When I finished reading Phillip Pullman's The Amber Spyglass over the weekend, I was extremely tempted to immediately jump into Pullman's La Belle Sauvage, the first volume his new HDM sequel series, The Book of Dust. However, I have a stack of other books and authors I've desperately wanted to crack into, so instead, I finally started:

Max Booth III has been on my 'want-to-read' list for some time, especially  Carnivorous Lunar Activities, which, along with Preston Fassel's Our Lady of the Inferno, kicked off Fangoria's fiction imprint that coincided with their brand relaunch in 2019. I loved Our Lady of the Inferno, and I mean, like, really loved, and about a quarter of the way through, I'm loving this one as well.


Urge Overkill - Oui
Orville Peck - Bronco (pre-release singles)
Boards of Canada - In A Beautiful Place Out in the Country (EP)
Urge Overkill - Saturation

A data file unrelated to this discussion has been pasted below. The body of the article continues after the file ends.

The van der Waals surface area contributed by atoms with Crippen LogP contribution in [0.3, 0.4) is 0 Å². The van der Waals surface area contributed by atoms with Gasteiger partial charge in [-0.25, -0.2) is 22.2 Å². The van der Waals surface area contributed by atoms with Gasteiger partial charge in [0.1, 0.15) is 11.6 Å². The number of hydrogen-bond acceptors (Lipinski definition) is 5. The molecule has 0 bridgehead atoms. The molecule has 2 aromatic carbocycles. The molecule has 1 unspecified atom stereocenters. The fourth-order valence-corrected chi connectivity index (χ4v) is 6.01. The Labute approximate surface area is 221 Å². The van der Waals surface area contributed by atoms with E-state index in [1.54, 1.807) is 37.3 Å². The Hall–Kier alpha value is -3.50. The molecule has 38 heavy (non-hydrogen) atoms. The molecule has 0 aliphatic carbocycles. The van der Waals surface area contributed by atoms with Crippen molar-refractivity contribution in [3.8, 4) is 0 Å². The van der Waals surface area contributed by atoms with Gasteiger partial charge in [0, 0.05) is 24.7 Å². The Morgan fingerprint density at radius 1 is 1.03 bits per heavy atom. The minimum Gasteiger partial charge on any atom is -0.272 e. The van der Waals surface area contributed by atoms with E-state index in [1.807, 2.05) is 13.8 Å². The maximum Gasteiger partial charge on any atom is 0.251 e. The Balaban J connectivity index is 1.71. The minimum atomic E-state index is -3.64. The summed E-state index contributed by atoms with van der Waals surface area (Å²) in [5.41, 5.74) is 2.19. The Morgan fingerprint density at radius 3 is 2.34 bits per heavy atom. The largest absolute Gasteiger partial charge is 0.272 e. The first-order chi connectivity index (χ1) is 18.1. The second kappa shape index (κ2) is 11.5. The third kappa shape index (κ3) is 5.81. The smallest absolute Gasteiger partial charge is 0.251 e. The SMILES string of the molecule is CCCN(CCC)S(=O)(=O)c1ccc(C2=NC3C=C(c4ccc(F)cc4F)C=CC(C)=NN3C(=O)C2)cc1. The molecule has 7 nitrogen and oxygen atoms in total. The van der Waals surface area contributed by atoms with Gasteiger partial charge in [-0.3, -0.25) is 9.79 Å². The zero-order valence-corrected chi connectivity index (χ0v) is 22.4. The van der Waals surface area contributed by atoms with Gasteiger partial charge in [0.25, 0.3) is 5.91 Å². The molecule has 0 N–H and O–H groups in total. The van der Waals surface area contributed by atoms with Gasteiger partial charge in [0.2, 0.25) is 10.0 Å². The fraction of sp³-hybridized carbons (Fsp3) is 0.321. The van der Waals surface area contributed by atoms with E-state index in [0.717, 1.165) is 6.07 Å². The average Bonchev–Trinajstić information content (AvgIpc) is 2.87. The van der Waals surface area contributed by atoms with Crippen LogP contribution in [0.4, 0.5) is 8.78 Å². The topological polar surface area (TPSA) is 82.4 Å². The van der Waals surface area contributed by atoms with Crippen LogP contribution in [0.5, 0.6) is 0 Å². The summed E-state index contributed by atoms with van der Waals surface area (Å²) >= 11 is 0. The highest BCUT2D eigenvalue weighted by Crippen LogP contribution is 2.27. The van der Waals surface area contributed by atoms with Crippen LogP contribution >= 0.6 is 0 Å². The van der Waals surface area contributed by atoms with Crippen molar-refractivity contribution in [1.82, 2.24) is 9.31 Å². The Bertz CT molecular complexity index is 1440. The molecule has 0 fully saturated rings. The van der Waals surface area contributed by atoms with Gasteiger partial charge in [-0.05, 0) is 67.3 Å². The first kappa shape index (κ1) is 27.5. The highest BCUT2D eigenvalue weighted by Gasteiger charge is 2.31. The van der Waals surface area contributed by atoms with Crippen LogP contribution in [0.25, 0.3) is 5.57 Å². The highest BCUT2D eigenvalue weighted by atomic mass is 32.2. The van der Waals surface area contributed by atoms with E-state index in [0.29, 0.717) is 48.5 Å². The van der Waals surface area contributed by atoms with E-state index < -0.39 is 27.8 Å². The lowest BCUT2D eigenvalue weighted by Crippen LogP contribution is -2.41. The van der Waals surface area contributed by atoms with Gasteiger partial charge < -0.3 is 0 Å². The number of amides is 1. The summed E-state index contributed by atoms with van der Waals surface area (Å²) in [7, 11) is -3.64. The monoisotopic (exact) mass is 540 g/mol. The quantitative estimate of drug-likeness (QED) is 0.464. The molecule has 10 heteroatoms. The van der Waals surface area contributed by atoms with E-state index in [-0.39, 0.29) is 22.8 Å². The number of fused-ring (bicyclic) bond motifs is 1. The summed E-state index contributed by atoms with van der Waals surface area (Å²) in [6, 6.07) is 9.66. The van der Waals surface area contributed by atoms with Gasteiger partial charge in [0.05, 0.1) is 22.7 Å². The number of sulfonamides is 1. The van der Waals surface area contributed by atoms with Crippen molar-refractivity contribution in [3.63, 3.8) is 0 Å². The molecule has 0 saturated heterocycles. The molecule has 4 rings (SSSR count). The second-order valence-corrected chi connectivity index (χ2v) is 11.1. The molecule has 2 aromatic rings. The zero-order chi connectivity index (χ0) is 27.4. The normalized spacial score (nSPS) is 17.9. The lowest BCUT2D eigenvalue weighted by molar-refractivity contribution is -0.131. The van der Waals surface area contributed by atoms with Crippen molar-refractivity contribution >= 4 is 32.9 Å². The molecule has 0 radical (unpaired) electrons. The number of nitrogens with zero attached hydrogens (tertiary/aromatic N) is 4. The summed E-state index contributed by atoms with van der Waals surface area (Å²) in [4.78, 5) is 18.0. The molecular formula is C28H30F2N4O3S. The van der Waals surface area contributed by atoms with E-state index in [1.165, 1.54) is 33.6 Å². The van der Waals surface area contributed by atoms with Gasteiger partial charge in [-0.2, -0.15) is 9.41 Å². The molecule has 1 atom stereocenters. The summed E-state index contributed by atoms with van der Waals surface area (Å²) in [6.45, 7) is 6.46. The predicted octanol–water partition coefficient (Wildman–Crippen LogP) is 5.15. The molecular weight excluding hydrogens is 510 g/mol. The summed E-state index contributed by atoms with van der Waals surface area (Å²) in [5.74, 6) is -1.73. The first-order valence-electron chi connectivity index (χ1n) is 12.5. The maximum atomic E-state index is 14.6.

Liz Phair - Never Said (single)
CCR - Eponymous
Cyndi Lauper - She's So Unusual
Deafheaven - Infinite Granite
Mastodon - Hushed and Grim
Mrs. Piss - Self-Surgery
Beach House - Once Twice Melody


I'm sure I've said this here before, but I always look at this one as a reminder to roll with the punches. Dogma is bad, and it's not just a staunch adherence to religious or political ideologies. It's thinking there's one way and only one way for anything. There's not. This is especially poignant as we are informed by our realtor in Nashville today that, in the market of the moment, if we're coming in looking to buy a house with a bank loan instead of cash, we will be asked to waive all inspections. Anything that's not "here's the money now," and we won't be able to compete. Long and the short of that is, we're no longer looking in Nashville and its immediate suburbs, but moving a bit more outside those areas. Not far, just far enough to make sane decisions. 

Tuesday, February 15, 2022

Orville Peck - Outta Time